What in the internal , chemical , environment is conducive to altered cells that are tumour and cancer forming.

"Epigenetic dysregulation is central to cancer development and progression. This dysregulation includes hypomethylation leading to oncogene activation and chromosomal instability, hypermethylation and tumor suppressor gene silencing, and chromatin modification acting directly, and cooperatively with methylation changes, to modify gene expression. In addition, disrupted genomic imprinting appears to contribute to colorectal cancer risk, and serves as a gatekeeper in Wilms tumor. A cancer predisposing disorder, Beckwith-Wiedemann syndrome, usually arises from epigenetic errors, solidifying the causal role of epigenetics in cancer. While cancer epigenetics has been reviewed extensively elsewhere, the main focus of this review will be to present the view that epigenetics and genetics are complementary in the area of cancer etiology, the focus of this volume. I propose a hypothesis in which epigenetic alterations contribute to tumor progression, but they also increase the probability that genetic changes, when they occur, will lead to cancer initiation. This hypothesis could contribute to a new understanding of the role of environmental carcinogens that may not be fully explained through a purely genetic view or by tests, such as bacterial mutation frequency, that ignore epigenetic factors.:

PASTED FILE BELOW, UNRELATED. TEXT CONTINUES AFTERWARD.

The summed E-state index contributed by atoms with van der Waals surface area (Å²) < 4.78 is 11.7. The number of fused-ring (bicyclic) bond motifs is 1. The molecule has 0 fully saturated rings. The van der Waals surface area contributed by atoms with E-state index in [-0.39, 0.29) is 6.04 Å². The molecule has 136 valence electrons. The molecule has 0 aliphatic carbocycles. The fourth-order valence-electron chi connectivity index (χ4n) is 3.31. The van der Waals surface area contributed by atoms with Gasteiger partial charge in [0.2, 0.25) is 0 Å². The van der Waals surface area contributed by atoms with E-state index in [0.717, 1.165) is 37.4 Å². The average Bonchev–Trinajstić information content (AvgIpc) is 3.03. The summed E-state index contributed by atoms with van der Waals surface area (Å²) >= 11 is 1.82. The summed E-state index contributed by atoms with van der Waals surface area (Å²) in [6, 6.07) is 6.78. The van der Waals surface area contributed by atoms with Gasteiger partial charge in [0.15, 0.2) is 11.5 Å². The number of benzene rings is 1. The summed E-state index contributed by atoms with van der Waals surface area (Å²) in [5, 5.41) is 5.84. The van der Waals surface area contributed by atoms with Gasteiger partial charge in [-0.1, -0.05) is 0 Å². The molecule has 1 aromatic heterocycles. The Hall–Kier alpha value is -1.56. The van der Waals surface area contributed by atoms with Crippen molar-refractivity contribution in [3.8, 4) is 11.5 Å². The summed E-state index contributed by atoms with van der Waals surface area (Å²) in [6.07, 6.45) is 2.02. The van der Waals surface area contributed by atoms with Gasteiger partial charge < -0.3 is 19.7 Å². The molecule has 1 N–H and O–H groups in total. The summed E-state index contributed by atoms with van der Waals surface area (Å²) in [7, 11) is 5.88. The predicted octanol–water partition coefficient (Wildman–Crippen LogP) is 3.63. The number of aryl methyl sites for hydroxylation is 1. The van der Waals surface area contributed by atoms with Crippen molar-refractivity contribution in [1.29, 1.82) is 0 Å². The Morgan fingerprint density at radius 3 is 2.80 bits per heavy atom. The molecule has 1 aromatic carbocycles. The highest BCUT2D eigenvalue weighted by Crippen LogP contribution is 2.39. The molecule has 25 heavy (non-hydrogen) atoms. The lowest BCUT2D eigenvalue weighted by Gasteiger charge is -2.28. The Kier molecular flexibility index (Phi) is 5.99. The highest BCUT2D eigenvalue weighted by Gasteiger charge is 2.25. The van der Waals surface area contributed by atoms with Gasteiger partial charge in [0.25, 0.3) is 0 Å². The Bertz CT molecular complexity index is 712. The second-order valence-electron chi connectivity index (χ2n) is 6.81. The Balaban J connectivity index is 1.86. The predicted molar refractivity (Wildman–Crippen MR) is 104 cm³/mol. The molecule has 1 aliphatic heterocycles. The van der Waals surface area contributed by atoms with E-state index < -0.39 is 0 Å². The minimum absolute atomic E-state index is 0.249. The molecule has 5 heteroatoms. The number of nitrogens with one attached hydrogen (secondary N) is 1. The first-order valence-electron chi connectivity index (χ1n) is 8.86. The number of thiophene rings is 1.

"While many cancers have been linked to mutations in the DNA sequence of particular genes, epigenetic changes do not involve genetic mutations. Instead, epigenetics allows two cells with identical DNA sequences to behave in wholly different ways. Epigenetic proteins effectively edit the genome by turning off genes that are not needed. This editing process is what allows human beings to have specialized cells — like nerve cells, bone cells and blood cells — that look and behave differently, even though they share the same DNA."